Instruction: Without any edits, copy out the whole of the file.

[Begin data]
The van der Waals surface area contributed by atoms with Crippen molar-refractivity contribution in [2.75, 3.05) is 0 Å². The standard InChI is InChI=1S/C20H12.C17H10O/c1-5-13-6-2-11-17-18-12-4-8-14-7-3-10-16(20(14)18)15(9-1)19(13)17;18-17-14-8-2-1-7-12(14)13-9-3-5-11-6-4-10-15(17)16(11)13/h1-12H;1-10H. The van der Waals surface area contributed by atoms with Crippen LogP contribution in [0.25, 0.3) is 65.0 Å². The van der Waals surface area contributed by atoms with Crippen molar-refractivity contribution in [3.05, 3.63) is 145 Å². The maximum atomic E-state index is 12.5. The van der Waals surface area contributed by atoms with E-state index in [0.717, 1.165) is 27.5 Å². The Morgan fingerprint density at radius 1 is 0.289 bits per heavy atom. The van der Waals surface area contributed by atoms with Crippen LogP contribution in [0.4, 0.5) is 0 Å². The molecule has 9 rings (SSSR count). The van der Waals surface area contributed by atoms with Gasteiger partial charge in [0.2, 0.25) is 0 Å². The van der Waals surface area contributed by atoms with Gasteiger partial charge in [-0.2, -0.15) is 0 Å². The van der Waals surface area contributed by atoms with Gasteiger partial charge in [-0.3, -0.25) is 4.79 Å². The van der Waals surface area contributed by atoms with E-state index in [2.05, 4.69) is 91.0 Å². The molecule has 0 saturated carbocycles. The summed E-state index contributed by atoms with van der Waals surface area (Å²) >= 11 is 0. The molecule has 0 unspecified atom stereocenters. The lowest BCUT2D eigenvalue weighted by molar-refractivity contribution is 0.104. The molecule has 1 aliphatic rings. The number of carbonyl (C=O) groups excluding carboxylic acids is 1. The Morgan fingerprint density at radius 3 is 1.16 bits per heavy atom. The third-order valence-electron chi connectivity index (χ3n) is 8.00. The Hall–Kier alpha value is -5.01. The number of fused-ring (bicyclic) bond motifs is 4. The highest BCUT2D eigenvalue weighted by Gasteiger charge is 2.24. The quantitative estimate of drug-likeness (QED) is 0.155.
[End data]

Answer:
The van der Waals surface area contributed by atoms with Crippen molar-refractivity contribution in [2.75, 3.05) is 0 Å². The standard InChI is InChI=1S/C20H12.C17H10O/c1-5-13-6-2-11-17-18-12-4-8-14-7-3-10-16(20(14)18)15(9-1)19(13)17;18-17-14-8-2-1-7-12(14)13-9-3-5-11-6-4-10-15(17)16(11)13/h1-12H;1-10H. The van der Waals surface area contributed by atoms with Crippen LogP contribution in [0.25, 0.3) is 65.0 Å². The van der Waals surface area contributed by atoms with Crippen molar-refractivity contribution in [3.05, 3.63) is 145 Å². The maximum atomic E-state index is 12.5. The van der Waals surface area contributed by atoms with E-state index in [0.717, 1.165) is 27.5 Å². The Morgan fingerprint density at radius 1 is 0.289 bits per heavy atom. The van der Waals surface area contributed by atoms with Crippen LogP contribution in [0.4, 0.5) is 0 Å². The molecule has 9 rings (SSSR count). The van der Waals surface area contributed by atoms with Gasteiger partial charge in [0.2, 0.25) is 0 Å². The van der Waals surface area contributed by atoms with Gasteiger partial charge in [-0.2, -0.15) is 0 Å². The van der Waals surface area contributed by atoms with Gasteiger partial charge in [-0.3, -0.25) is 4.79 Å². The van der Waals surface area contributed by atoms with E-state index in [2.05, 4.69) is 91.0 Å². The molecule has 0 saturated carbocycles. The summed E-state index contributed by atoms with van der Waals surface area (Å²) >= 11 is 0. The molecule has 0 unspecified atom stereocenters. The lowest BCUT2D eigenvalue weighted by molar-refractivity contribution is 0.104. The molecule has 1 aliphatic rings. The number of carbonyl (C=O) groups excluding carboxylic acids is 1. The Morgan fingerprint density at radius 3 is 1.16 bits per heavy atom. The third-order valence-electron chi connectivity index (χ3n) is 8.00. The Hall–Kier alpha value is -5.01. The number of fused-ring (bicyclic) bond motifs is 4. The highest BCUT2D eigenvalue weighted by Gasteiger charge is 2.24. The quantitative estimate of drug-likeness (QED) is 0.155.